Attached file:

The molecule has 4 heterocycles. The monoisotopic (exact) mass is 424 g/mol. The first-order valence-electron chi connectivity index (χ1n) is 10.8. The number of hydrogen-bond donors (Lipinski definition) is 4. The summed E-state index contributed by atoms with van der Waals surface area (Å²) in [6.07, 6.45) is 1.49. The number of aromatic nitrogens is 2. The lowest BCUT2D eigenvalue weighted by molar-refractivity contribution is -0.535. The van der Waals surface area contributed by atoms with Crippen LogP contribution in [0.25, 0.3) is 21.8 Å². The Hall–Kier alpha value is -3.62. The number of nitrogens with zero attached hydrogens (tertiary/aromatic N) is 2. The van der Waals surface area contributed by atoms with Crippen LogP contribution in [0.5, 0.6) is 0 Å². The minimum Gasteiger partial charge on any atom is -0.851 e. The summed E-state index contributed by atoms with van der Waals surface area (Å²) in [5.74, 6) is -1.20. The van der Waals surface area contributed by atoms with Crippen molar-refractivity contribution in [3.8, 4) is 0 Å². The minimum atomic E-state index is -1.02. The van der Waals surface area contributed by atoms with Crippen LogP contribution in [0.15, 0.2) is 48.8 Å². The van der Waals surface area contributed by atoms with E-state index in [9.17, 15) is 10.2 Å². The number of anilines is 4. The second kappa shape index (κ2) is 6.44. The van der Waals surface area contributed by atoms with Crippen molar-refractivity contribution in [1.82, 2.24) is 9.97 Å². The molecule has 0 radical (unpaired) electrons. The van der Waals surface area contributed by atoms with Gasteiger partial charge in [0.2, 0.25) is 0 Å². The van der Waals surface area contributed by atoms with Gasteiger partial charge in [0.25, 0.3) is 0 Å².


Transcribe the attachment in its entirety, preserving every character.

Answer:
The molecule has 4 heterocycles. The monoisotopic (exact) mass is 424 g/mol. The first-order valence-electron chi connectivity index (χ1n) is 10.8. The number of hydrogen-bond donors (Lipinski definition) is 4. The summed E-state index contributed by atoms with van der Waals surface area (Å²) in [6.07, 6.45) is 1.49. The number of aromatic nitrogens is 2. The lowest BCUT2D eigenvalue weighted by molar-refractivity contribution is -0.535. The van der Waals surface area contributed by atoms with Crippen LogP contribution in [0.25, 0.3) is 21.8 Å². The Hall–Kier alpha value is -3.62. The number of nitrogens with zero attached hydrogens (tertiary/aromatic N) is 2. The van der Waals surface area contributed by atoms with Crippen LogP contribution in [0.5, 0.6) is 0 Å². The minimum Gasteiger partial charge on any atom is -0.851 e. The summed E-state index contributed by atoms with van der Waals surface area (Å²) in [5.74, 6) is -1.20. The van der Waals surface area contributed by atoms with Crippen molar-refractivity contribution in [3.8, 4) is 0 Å². The minimum atomic E-state index is -1.02. The van der Waals surface area contributed by atoms with Crippen LogP contribution in [0.15, 0.2) is 48.8 Å². The van der Waals surface area contributed by atoms with E-state index in [9.17, 15) is 10.2 Å². The number of anilines is 4. The second kappa shape index (κ2) is 6.44. The van der Waals surface area contributed by atoms with Crippen molar-refractivity contribution in [1.82, 2.24) is 9.97 Å². The molecule has 0 radical (unpaired) electrons. The van der Waals surface area contributed by atoms with Gasteiger partial charge in [0.2, 0.25) is 0 Å². The van der Waals surface area contributed by atoms with Gasteiger partial charge in [0.25, 0.3) is 0 Å².